In which Mark Silcox goes glam. This year, the deadpan doctor has donned a sparkly showbiz jacket, all the better to present his now perfect and arena-ready show. And he has upgraded from his usual Italian restaurant basement to an actual comedy club, albeit the most basement-y, un-comedy bit of that comedy club.
Absolutely nothing else has changed.
The bare bones for those unacquainted with Dr Silcox’s oeuvre: the show has two parts – part one in which he introduces a home made cough recipe, part two in which he explains the origin of homosexuality. Chickpeas are served beforehand. Boiled eggs and tea at half time. It is all presented unironically off laminates in the style of a 1970s Open University broadcast. Any comic element seems incidental. Its deeper purpose, if it has one, remains obscure.
This is the fourth year he’s done the show, the fifth time I’ve seen it and the second time I’ve reviewed it and still there are bits I don’t remember seeing. Has the segment on Buddha, complete with an actual bona fide gag, always been there? And when he stops his history of evolution some way short of the usual explanation of homosexuality, is he toying with us? Dropping his greatest hits in and out of the set like an actual arena act? Or has he just lost his place?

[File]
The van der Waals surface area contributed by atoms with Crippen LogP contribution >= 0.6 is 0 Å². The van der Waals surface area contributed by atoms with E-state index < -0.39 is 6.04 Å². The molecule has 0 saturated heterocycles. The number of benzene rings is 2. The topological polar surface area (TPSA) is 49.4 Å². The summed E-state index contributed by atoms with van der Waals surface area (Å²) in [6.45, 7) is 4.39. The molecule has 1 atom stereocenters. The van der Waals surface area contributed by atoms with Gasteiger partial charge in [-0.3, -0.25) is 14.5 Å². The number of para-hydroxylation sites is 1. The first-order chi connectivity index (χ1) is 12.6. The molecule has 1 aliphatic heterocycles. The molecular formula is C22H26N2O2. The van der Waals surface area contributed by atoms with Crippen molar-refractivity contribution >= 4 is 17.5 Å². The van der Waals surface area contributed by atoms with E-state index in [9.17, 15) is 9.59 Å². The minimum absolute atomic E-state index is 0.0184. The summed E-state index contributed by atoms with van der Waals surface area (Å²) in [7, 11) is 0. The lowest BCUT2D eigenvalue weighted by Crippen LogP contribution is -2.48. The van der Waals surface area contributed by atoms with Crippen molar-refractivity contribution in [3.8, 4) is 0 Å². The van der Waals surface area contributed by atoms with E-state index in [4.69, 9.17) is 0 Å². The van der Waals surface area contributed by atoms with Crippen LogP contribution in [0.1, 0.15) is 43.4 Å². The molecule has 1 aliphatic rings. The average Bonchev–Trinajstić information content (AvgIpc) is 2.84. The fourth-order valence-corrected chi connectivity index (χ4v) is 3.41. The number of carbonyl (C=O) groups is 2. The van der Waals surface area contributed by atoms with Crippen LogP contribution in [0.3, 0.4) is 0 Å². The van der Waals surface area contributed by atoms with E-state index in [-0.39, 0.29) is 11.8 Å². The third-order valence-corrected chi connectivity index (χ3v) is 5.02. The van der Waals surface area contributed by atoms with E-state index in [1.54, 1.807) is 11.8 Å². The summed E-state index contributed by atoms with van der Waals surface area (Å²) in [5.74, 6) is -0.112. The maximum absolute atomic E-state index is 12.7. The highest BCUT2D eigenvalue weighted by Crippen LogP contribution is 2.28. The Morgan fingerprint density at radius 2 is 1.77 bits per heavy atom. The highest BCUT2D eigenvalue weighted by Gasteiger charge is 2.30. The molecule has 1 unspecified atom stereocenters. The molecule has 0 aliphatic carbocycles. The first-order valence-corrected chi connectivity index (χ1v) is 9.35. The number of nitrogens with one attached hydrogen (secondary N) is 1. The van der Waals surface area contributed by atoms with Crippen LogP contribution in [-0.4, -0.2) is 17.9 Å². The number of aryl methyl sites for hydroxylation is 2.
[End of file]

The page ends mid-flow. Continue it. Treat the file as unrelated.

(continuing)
The regular ‘big bang’ section, in which he inflates a hydrogen balloon to illustrate the origin of everything, ends after some struggle with the balloon fizzing out limply in his hand. Five years of practice and it’s still perfectly imperfect.
He corpses constantly, which takes some doing when you’re delivering what remains a dull lecture. You corpse with him. You ponder, again, for just one second, that maybe there are greater depths to Silcox’s art than we realise and that this is an unintended glimpse behind the curtain. Maybe this durational piece of anti-comedy will one day fully reveal itself; we mere mortals will finally understand. And then the thought passes and he’s back to reading evolutionary history. This is what it is, no more no less. Long-term Silcox watchers do not question.
But something much more serious is amiss tonight. Things have changed since last he was here. People have got wind (of his genius, not from the chickpeas). He’s popular. The what-the-hell-is-going-on wonder of being trapped with three others in a boring science lecture by the Fringe’s nicest man has gone. He’s on TV now. He’s mainstream. He even guest stars in the actual Comedy Award winning show. And like when your favourite indie band goes massive, you can’t help but feel betrayed. Maybe Mark Silcox actually is arena ready. Silcox is a sell-out.